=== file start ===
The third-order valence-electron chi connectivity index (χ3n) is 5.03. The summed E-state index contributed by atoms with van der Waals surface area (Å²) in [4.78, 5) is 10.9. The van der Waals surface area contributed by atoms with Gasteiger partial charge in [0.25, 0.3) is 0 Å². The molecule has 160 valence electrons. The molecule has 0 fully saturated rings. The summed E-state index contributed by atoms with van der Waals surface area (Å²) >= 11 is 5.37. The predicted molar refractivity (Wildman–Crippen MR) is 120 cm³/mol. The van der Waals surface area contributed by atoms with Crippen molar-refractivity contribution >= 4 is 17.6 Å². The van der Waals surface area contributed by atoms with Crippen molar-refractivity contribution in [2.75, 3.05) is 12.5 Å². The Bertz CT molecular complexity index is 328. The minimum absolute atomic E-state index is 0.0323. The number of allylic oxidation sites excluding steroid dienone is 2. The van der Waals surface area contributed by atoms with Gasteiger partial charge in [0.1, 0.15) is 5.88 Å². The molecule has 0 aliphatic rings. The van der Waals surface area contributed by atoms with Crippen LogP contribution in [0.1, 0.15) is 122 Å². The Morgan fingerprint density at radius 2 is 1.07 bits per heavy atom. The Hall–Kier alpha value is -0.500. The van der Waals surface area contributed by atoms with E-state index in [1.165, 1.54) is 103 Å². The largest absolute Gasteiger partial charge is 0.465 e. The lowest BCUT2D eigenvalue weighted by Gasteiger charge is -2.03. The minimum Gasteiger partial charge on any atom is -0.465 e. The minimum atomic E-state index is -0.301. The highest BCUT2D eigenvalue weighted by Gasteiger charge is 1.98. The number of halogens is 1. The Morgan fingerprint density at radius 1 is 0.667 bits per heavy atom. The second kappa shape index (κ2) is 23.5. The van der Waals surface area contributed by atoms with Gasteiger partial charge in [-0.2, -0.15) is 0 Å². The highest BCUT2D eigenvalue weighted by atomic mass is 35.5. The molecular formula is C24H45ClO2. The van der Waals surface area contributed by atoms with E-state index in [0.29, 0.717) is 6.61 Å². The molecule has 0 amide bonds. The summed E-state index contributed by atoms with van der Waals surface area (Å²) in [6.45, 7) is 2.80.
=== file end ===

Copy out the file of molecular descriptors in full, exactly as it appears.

The third-order valence-electron chi connectivity index (χ3n) is 5.03. The summed E-state index contributed by atoms with van der Waals surface area (Å²) in [4.78, 5) is 10.9. The van der Waals surface area contributed by atoms with Gasteiger partial charge in [0.25, 0.3) is 0 Å². The molecule has 160 valence electrons. The molecule has 0 fully saturated rings. The summed E-state index contributed by atoms with van der Waals surface area (Å²) >= 11 is 5.37. The predicted molar refractivity (Wildman–Crippen MR) is 120 cm³/mol. The van der Waals surface area contributed by atoms with Crippen molar-refractivity contribution >= 4 is 17.6 Å². The van der Waals surface area contributed by atoms with Crippen molar-refractivity contribution in [2.75, 3.05) is 12.5 Å². The Bertz CT molecular complexity index is 328. The minimum absolute atomic E-state index is 0.0323. The number of allylic oxidation sites excluding steroid dienone is 2. The van der Waals surface area contributed by atoms with Gasteiger partial charge in [0.1, 0.15) is 5.88 Å². The molecule has 0 aliphatic rings. The van der Waals surface area contributed by atoms with Crippen LogP contribution in [0.1, 0.15) is 122 Å². The Morgan fingerprint density at radius 2 is 1.07 bits per heavy atom. The Hall–Kier alpha value is -0.500. The van der Waals surface area contributed by atoms with E-state index in [1.165, 1.54) is 103 Å². The largest absolute Gasteiger partial charge is 0.465 e. The lowest BCUT2D eigenvalue weighted by Gasteiger charge is -2.03. The minimum Gasteiger partial charge on any atom is -0.465 e. The minimum atomic E-state index is -0.301. The highest BCUT2D eigenvalue weighted by Gasteiger charge is 1.98. The number of halogens is 1. The Morgan fingerprint density at radius 1 is 0.667 bits per heavy atom. The second kappa shape index (κ2) is 23.5. The van der Waals surface area contributed by atoms with Gasteiger partial charge in [-0.2, -0.15) is 0 Å². The highest BCUT2D eigenvalue weighted by atomic mass is 35.5. The molecular formula is C24H45ClO2. The van der Waals surface area contributed by atoms with E-state index in [0.29, 0.717) is 6.61 Å². The molecule has 0 amide bonds. The summed E-state index contributed by atoms with van der Waals surface area (Å²) in [6.45, 7) is 2.80.